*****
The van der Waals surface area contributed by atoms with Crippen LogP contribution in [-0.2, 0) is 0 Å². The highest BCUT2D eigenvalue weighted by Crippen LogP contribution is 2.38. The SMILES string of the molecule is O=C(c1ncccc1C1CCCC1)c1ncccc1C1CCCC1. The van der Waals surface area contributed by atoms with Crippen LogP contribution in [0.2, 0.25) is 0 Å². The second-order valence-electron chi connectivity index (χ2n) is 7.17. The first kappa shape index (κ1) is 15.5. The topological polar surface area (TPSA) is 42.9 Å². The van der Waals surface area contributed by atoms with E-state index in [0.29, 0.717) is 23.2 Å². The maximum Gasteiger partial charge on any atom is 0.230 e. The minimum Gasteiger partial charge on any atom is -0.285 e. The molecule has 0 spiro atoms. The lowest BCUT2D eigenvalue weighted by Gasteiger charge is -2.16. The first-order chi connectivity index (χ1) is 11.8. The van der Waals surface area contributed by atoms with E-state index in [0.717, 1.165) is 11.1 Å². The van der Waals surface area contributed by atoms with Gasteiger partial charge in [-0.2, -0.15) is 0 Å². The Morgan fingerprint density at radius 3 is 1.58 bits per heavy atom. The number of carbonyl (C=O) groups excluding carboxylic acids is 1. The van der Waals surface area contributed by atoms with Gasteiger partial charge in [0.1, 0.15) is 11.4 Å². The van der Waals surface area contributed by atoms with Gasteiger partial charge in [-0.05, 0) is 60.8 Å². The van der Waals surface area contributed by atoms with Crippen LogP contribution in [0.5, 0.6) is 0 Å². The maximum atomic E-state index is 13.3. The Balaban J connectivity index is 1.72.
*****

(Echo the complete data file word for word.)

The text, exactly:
The van der Waals surface area contributed by atoms with Crippen LogP contribution in [-0.2, 0) is 0 Å². The highest BCUT2D eigenvalue weighted by Crippen LogP contribution is 2.38. The SMILES string of the molecule is O=C(c1ncccc1C1CCCC1)c1ncccc1C1CCCC1. The van der Waals surface area contributed by atoms with Crippen LogP contribution in [0.2, 0.25) is 0 Å². The second-order valence-electron chi connectivity index (χ2n) is 7.17. The first kappa shape index (κ1) is 15.5. The topological polar surface area (TPSA) is 42.9 Å². The van der Waals surface area contributed by atoms with E-state index in [0.29, 0.717) is 23.2 Å². The maximum Gasteiger partial charge on any atom is 0.230 e. The minimum Gasteiger partial charge on any atom is -0.285 e. The molecule has 0 spiro atoms. The lowest BCUT2D eigenvalue weighted by Gasteiger charge is -2.16. The first-order chi connectivity index (χ1) is 11.8. The van der Waals surface area contributed by atoms with E-state index in [0.717, 1.165) is 11.1 Å². The van der Waals surface area contributed by atoms with Gasteiger partial charge in [-0.2, -0.15) is 0 Å². The Morgan fingerprint density at radius 3 is 1.58 bits per heavy atom. The number of carbonyl (C=O) groups excluding carboxylic acids is 1. The van der Waals surface area contributed by atoms with Gasteiger partial charge in [0.1, 0.15) is 11.4 Å². The van der Waals surface area contributed by atoms with Gasteiger partial charge in [-0.05, 0) is 60.8 Å². The van der Waals surface area contributed by atoms with Crippen LogP contribution in [0.5, 0.6) is 0 Å². The maximum atomic E-state index is 13.3. The Balaban J connectivity index is 1.72.